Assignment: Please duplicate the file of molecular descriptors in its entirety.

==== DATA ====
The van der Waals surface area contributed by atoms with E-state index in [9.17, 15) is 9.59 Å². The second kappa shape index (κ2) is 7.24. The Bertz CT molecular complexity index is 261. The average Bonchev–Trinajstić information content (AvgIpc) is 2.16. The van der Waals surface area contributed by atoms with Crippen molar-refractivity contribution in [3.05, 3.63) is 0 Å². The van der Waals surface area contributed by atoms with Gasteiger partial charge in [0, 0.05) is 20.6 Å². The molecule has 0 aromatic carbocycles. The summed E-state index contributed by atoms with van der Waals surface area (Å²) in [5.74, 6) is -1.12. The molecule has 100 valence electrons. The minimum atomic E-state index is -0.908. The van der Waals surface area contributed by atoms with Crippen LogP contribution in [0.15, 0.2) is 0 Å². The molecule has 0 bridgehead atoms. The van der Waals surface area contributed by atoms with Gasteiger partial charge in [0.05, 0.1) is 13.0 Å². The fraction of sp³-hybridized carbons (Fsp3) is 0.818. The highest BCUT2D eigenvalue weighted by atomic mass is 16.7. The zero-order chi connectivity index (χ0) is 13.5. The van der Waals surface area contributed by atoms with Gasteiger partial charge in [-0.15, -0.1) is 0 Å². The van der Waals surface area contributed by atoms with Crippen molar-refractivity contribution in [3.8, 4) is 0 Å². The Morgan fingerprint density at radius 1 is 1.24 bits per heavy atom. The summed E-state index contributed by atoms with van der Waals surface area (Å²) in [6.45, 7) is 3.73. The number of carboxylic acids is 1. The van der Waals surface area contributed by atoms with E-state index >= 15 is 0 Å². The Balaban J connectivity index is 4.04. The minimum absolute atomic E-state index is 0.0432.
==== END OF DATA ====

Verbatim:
The van der Waals surface area contributed by atoms with E-state index in [9.17, 15) is 9.59 Å². The second kappa shape index (κ2) is 7.24. The Bertz CT molecular complexity index is 261. The average Bonchev–Trinajstić information content (AvgIpc) is 2.16. The van der Waals surface area contributed by atoms with Crippen molar-refractivity contribution in [3.05, 3.63) is 0 Å². The van der Waals surface area contributed by atoms with Gasteiger partial charge in [0, 0.05) is 20.6 Å². The molecule has 0 aromatic carbocycles. The summed E-state index contributed by atoms with van der Waals surface area (Å²) in [5.74, 6) is -1.12. The molecule has 100 valence electrons. The minimum atomic E-state index is -0.908. The van der Waals surface area contributed by atoms with Crippen LogP contribution in [0.15, 0.2) is 0 Å². The molecule has 0 bridgehead atoms. The van der Waals surface area contributed by atoms with Gasteiger partial charge in [0.05, 0.1) is 13.0 Å². The fraction of sp³-hybridized carbons (Fsp3) is 0.818. The highest BCUT2D eigenvalue weighted by atomic mass is 16.7. The zero-order chi connectivity index (χ0) is 13.5. The van der Waals surface area contributed by atoms with Gasteiger partial charge in [-0.15, -0.1) is 0 Å². The van der Waals surface area contributed by atoms with Crippen molar-refractivity contribution in [3.8, 4) is 0 Å². The Morgan fingerprint density at radius 1 is 1.24 bits per heavy atom. The summed E-state index contributed by atoms with van der Waals surface area (Å²) in [6.45, 7) is 3.73. The number of carboxylic acids is 1. The van der Waals surface area contributed by atoms with E-state index >= 15 is 0 Å². The Balaban J connectivity index is 4.04. The minimum absolute atomic E-state index is 0.0432.